The Mojave Desert can be a hostile environment to live in, however, life continues to flourish despite extreme temperatures. Environment for the Americas organized a 2019 Memorial Day camping trip to bring together interns from Mosaics in Science and the Latino Heritage Internship Program who will be working in national parks in the southwest. Ricardo Escobar, a former Mosaics in Science intern and now a National Park Service Interpretive Park Ranger, was our guide. We set up at Hole-In-The-Wall campground to prepare for our weekend of hiking. 

We went to the desert to camp, but for some this was also a chance to learn new skills. Some had never been camping and this was a great moment to learn how to set up tents. We each pulled out a small bag from the back of the van and began to assemble what we would be sleeping in for the next few nights. We learned the importance of correctly setting up a tent on the last night when the wind was blowing fiercely. Equally important as setting up camp is setting up a means of cooking! We elected to use a propane range instead of campfire cooking. However, we did gather around a campfire to end the first night. 

The sun rose around 6am and we ate breakfast in order to prepare the day. First on our list, a moderate hike to Tetounia Peak. On the way to the peak we began to see traces of a vibrant desert. This section of the Mojave National Preserve has the densest concentration of Joshua trees – more so than Joshua Tree National Park. The desert floor was also scattered with various cactus and succulents. We would also make our way to Kelso Depot for lunch and later Kelso Dunes that proved to be a difficult hike in the heat. 

Sunday morning was the same, but instead we drove to Amboy Crater National Natural Landmark. This public land is managed by the Bureau of Land Management and offered many opportunities to study the landscape. We also got the chance to hike the rim of this inactive volcano which last erupted 10,000 years ago.

All this hiking gave us a chance to engage in physical activity while simultaneously learning about the environment around us. Different flora and fauna captivated our group the entire trip, although I never came across a desert tortoise! We did however come across a small snake at the California State University Desert Research Center in Zzyzx, California. I don’t remember the species name, but I do know it was not venomous!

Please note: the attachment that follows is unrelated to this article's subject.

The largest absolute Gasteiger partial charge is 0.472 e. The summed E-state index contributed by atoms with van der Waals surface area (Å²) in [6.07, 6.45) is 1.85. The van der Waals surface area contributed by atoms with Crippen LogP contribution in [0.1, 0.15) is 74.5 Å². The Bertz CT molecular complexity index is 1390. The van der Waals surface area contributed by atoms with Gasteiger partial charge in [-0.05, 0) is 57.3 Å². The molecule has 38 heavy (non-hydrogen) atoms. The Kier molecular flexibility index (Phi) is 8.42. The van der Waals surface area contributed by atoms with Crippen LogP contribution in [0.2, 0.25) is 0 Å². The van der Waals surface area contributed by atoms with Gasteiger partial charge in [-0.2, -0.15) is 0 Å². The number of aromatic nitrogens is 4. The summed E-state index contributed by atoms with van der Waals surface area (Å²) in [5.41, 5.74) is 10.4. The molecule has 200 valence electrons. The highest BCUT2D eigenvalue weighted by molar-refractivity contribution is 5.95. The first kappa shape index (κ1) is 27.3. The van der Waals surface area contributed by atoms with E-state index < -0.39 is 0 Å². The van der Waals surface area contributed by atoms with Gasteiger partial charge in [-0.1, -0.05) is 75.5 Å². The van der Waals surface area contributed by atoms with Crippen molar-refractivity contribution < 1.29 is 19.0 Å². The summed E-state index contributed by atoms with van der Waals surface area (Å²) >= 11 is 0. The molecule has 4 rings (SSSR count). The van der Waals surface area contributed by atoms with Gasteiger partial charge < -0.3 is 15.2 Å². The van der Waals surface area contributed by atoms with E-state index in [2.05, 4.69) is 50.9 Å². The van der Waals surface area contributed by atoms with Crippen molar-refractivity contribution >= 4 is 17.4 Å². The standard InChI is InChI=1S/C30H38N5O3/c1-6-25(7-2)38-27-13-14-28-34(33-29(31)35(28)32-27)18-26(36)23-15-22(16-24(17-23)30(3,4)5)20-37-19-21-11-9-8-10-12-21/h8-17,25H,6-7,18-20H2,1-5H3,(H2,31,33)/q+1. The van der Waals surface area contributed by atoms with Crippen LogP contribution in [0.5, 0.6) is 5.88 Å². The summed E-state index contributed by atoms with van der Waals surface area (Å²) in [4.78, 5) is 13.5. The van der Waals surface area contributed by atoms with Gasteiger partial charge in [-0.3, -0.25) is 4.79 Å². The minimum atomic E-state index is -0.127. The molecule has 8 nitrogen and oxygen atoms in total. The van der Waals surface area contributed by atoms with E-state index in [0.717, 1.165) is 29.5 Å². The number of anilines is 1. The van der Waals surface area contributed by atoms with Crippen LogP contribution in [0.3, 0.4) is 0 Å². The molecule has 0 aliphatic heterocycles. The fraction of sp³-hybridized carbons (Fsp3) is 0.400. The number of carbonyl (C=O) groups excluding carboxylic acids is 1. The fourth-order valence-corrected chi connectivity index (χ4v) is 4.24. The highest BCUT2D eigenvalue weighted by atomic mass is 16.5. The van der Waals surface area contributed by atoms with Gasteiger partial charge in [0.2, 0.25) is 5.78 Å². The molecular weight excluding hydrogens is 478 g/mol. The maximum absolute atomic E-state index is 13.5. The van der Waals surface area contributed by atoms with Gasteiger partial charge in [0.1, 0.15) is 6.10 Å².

During our trip, it was vital to pay attention to the weather. High temperatures and too much physical activity can be dangerous. Implementing a water bottle check prior to leaving for hikes would be prudent. Having a full canteen of water can help everyone better enjoy the day better by improving hydration and stamina.

The camping trip provided a chance for interns to meet and interact in a safe, relaxed setting. I believe outings like this improve intern comradery and allows them to connect with their colleagues even if they are in different parks around the country with varying projects. This can be beneficial as they move through their internship, sharing adventures and information throughout different parks and public lands. 

I enjoyed the relaxed mood of the group that allowed for questions and discussion about history, geology and wildlife. This experience can also help produce material for our intern blog posts. The overall experience of the Memorial Day camping trip was great and I hope this experience is available to future interns. A huge thanks to Environment For The Americas, Latino Outdoors, the National Park Service and Petrified National Forest.

Interns included Sebastian Álvarez, Alberto Herrera, Alejandra Muñoz; Jesús Quinn, Kevin García, Steven Nañez, and Verónica M Barreto Rosa.


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